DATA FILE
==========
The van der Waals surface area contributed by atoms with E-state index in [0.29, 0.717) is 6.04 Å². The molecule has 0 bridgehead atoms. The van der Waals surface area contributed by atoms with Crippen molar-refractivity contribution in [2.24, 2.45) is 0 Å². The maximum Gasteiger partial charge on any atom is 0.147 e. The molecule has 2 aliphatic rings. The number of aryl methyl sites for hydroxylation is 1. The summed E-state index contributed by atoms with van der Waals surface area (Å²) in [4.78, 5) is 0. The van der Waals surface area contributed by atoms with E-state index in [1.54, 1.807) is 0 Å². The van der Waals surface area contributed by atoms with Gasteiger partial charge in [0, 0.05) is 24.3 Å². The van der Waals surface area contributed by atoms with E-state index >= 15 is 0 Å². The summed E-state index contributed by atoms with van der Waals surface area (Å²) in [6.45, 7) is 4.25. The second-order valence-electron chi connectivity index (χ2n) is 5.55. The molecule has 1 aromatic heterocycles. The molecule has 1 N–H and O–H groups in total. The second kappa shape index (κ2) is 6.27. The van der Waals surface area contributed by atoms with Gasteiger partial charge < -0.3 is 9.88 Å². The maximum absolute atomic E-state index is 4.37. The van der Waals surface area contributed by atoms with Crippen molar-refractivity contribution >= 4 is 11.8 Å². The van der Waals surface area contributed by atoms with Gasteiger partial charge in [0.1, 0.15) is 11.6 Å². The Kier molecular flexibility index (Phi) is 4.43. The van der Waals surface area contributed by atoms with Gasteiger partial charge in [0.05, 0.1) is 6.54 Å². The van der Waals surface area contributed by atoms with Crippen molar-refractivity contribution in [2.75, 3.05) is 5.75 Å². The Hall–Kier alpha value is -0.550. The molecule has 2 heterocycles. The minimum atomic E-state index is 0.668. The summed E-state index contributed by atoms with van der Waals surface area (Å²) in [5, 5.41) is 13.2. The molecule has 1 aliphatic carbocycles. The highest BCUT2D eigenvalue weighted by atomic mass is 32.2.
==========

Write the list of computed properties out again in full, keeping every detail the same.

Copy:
The van der Waals surface area contributed by atoms with E-state index in [0.29, 0.717) is 6.04 Å². The molecule has 0 bridgehead atoms. The van der Waals surface area contributed by atoms with Crippen molar-refractivity contribution in [2.24, 2.45) is 0 Å². The maximum Gasteiger partial charge on any atom is 0.147 e. The molecule has 2 aliphatic rings. The number of aryl methyl sites for hydroxylation is 1. The summed E-state index contributed by atoms with van der Waals surface area (Å²) in [4.78, 5) is 0. The van der Waals surface area contributed by atoms with E-state index in [1.54, 1.807) is 0 Å². The van der Waals surface area contributed by atoms with Gasteiger partial charge in [0, 0.05) is 24.3 Å². The van der Waals surface area contributed by atoms with E-state index >= 15 is 0 Å². The summed E-state index contributed by atoms with van der Waals surface area (Å²) in [6.45, 7) is 4.25. The second-order valence-electron chi connectivity index (χ2n) is 5.55. The molecule has 1 aromatic heterocycles. The molecule has 1 N–H and O–H groups in total. The second kappa shape index (κ2) is 6.27. The van der Waals surface area contributed by atoms with Gasteiger partial charge < -0.3 is 9.88 Å². The maximum absolute atomic E-state index is 4.37. The van der Waals surface area contributed by atoms with Crippen molar-refractivity contribution >= 4 is 11.8 Å². The van der Waals surface area contributed by atoms with Gasteiger partial charge in [0.1, 0.15) is 11.6 Å². The Kier molecular flexibility index (Phi) is 4.43. The van der Waals surface area contributed by atoms with Gasteiger partial charge in [0.05, 0.1) is 6.54 Å². The van der Waals surface area contributed by atoms with Crippen molar-refractivity contribution in [2.75, 3.05) is 5.75 Å². The Hall–Kier alpha value is -0.550. The molecule has 2 heterocycles. The minimum atomic E-state index is 0.668. The summed E-state index contributed by atoms with van der Waals surface area (Å²) in [5, 5.41) is 13.2. The molecule has 1 aliphatic carbocycles. The highest BCUT2D eigenvalue weighted by atomic mass is 32.2.